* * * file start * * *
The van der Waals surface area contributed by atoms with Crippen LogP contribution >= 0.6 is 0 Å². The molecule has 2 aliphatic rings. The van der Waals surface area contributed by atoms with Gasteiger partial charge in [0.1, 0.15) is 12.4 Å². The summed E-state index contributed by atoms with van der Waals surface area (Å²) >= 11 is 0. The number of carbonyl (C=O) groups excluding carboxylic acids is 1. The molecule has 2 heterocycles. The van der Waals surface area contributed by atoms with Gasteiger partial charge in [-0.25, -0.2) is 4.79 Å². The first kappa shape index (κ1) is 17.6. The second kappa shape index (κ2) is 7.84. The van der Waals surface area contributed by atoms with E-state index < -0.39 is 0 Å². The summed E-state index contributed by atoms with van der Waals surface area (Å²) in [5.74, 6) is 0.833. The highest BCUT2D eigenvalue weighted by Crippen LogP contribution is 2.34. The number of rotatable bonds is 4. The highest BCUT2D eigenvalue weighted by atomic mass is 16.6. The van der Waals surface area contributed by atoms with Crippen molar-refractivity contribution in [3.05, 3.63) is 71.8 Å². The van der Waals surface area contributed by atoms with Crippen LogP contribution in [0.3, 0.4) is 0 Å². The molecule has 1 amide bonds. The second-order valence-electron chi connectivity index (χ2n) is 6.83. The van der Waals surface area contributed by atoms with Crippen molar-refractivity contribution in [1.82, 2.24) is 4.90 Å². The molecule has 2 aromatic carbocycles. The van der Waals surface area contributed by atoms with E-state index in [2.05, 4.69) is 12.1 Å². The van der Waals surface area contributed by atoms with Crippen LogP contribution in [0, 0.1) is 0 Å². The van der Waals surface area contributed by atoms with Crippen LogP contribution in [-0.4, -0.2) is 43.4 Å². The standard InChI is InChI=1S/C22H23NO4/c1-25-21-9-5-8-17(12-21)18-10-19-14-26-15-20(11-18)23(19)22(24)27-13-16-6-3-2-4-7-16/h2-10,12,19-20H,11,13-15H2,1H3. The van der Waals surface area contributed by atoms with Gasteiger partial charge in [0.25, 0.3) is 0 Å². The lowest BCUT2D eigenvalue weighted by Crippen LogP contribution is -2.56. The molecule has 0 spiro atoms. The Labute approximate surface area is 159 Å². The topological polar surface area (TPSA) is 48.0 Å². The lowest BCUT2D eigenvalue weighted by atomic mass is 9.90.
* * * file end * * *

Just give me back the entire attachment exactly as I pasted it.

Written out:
The van der Waals surface area contributed by atoms with Crippen LogP contribution >= 0.6 is 0 Å². The molecule has 2 aliphatic rings. The van der Waals surface area contributed by atoms with Gasteiger partial charge in [0.1, 0.15) is 12.4 Å². The summed E-state index contributed by atoms with van der Waals surface area (Å²) >= 11 is 0. The number of carbonyl (C=O) groups excluding carboxylic acids is 1. The molecule has 2 heterocycles. The van der Waals surface area contributed by atoms with Gasteiger partial charge in [-0.25, -0.2) is 4.79 Å². The first kappa shape index (κ1) is 17.6. The second kappa shape index (κ2) is 7.84. The van der Waals surface area contributed by atoms with E-state index < -0.39 is 0 Å². The summed E-state index contributed by atoms with van der Waals surface area (Å²) in [5.74, 6) is 0.833. The highest BCUT2D eigenvalue weighted by Crippen LogP contribution is 2.34. The number of rotatable bonds is 4. The highest BCUT2D eigenvalue weighted by atomic mass is 16.6. The van der Waals surface area contributed by atoms with Crippen molar-refractivity contribution in [3.05, 3.63) is 71.8 Å². The van der Waals surface area contributed by atoms with Crippen LogP contribution in [0.3, 0.4) is 0 Å². The molecule has 1 amide bonds. The second-order valence-electron chi connectivity index (χ2n) is 6.83. The van der Waals surface area contributed by atoms with Crippen molar-refractivity contribution in [1.82, 2.24) is 4.90 Å². The molecule has 2 aromatic carbocycles. The van der Waals surface area contributed by atoms with E-state index in [2.05, 4.69) is 12.1 Å². The van der Waals surface area contributed by atoms with Crippen LogP contribution in [0, 0.1) is 0 Å². The van der Waals surface area contributed by atoms with Crippen LogP contribution in [-0.4, -0.2) is 43.4 Å². The standard InChI is InChI=1S/C22H23NO4/c1-25-21-9-5-8-17(12-21)18-10-19-14-26-15-20(11-18)23(19)22(24)27-13-16-6-3-2-4-7-16/h2-10,12,19-20H,11,13-15H2,1H3. The van der Waals surface area contributed by atoms with Gasteiger partial charge in [0.25, 0.3) is 0 Å². The lowest BCUT2D eigenvalue weighted by Crippen LogP contribution is -2.56. The molecule has 0 spiro atoms. The Labute approximate surface area is 159 Å². The topological polar surface area (TPSA) is 48.0 Å². The lowest BCUT2D eigenvalue weighted by atomic mass is 9.90.